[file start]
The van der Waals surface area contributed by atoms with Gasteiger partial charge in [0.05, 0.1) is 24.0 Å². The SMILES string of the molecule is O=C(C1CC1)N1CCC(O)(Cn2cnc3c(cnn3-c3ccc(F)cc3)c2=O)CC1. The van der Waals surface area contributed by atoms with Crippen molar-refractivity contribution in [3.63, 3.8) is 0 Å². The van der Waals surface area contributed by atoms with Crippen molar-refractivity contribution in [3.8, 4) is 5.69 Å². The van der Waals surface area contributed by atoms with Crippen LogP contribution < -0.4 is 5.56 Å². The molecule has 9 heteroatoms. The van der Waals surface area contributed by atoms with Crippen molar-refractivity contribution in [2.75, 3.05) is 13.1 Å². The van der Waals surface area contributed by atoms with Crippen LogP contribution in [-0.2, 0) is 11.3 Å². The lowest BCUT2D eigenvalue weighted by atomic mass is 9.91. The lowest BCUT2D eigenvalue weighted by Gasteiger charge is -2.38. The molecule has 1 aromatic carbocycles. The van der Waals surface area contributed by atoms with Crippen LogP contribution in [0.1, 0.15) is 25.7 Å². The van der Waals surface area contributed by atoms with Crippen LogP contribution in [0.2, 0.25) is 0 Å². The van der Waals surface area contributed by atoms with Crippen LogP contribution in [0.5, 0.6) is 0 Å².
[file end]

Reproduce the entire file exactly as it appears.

The van der Waals surface area contributed by atoms with Gasteiger partial charge in [0.05, 0.1) is 24.0 Å². The SMILES string of the molecule is O=C(C1CC1)N1CCC(O)(Cn2cnc3c(cnn3-c3ccc(F)cc3)c2=O)CC1. The van der Waals surface area contributed by atoms with Crippen molar-refractivity contribution in [3.63, 3.8) is 0 Å². The van der Waals surface area contributed by atoms with Crippen molar-refractivity contribution in [3.8, 4) is 5.69 Å². The van der Waals surface area contributed by atoms with Crippen LogP contribution < -0.4 is 5.56 Å². The molecule has 9 heteroatoms. The van der Waals surface area contributed by atoms with Crippen molar-refractivity contribution in [2.75, 3.05) is 13.1 Å². The van der Waals surface area contributed by atoms with Crippen LogP contribution in [-0.2, 0) is 11.3 Å². The lowest BCUT2D eigenvalue weighted by atomic mass is 9.91. The lowest BCUT2D eigenvalue weighted by Gasteiger charge is -2.38. The molecule has 1 aromatic carbocycles. The van der Waals surface area contributed by atoms with Crippen LogP contribution in [0.1, 0.15) is 25.7 Å². The van der Waals surface area contributed by atoms with Crippen LogP contribution in [0.2, 0.25) is 0 Å². The van der Waals surface area contributed by atoms with Crippen LogP contribution in [0.5, 0.6) is 0 Å².